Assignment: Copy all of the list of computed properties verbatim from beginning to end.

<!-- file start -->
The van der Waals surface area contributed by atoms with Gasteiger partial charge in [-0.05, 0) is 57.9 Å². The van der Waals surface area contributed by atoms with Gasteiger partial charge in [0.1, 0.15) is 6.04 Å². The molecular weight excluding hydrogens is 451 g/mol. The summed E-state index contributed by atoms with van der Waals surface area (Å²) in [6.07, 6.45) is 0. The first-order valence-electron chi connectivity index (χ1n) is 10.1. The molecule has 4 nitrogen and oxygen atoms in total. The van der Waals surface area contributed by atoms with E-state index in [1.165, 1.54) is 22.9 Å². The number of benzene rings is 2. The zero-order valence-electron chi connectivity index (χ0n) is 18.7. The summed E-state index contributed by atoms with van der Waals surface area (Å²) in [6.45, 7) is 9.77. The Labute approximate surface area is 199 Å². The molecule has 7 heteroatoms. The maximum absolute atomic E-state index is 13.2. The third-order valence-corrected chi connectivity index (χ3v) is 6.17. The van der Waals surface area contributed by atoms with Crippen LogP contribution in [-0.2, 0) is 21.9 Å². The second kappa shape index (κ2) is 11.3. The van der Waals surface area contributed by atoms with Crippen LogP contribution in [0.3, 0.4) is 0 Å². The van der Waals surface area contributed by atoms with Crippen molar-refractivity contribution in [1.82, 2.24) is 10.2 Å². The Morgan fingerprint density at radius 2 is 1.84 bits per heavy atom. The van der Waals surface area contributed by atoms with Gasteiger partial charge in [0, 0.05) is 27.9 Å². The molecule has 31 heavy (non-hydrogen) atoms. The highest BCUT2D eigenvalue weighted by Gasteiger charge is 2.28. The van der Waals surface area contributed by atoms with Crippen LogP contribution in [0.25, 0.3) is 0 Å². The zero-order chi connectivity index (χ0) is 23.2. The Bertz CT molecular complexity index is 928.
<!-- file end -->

The van der Waals surface area contributed by atoms with Gasteiger partial charge in [-0.05, 0) is 57.9 Å². The van der Waals surface area contributed by atoms with Gasteiger partial charge in [0.1, 0.15) is 6.04 Å². The molecular weight excluding hydrogens is 451 g/mol. The summed E-state index contributed by atoms with van der Waals surface area (Å²) in [6.07, 6.45) is 0. The first-order valence-electron chi connectivity index (χ1n) is 10.1. The molecule has 4 nitrogen and oxygen atoms in total. The van der Waals surface area contributed by atoms with E-state index in [1.165, 1.54) is 22.9 Å². The number of benzene rings is 2. The zero-order valence-electron chi connectivity index (χ0n) is 18.7. The summed E-state index contributed by atoms with van der Waals surface area (Å²) in [6.45, 7) is 9.77. The Labute approximate surface area is 199 Å². The molecule has 7 heteroatoms. The maximum absolute atomic E-state index is 13.2. The third-order valence-corrected chi connectivity index (χ3v) is 6.17. The van der Waals surface area contributed by atoms with Crippen LogP contribution in [-0.2, 0) is 21.9 Å². The second kappa shape index (κ2) is 11.3. The van der Waals surface area contributed by atoms with Crippen LogP contribution in [0.3, 0.4) is 0 Å². The van der Waals surface area contributed by atoms with Crippen molar-refractivity contribution in [1.82, 2.24) is 10.2 Å². The Morgan fingerprint density at radius 2 is 1.84 bits per heavy atom. The van der Waals surface area contributed by atoms with Gasteiger partial charge in [0, 0.05) is 27.9 Å². The molecule has 31 heavy (non-hydrogen) atoms. The highest BCUT2D eigenvalue weighted by Gasteiger charge is 2.28. The van der Waals surface area contributed by atoms with Crippen LogP contribution in [0.25, 0.3) is 0 Å². The zero-order chi connectivity index (χ0) is 23.2. The Bertz CT molecular complexity index is 928.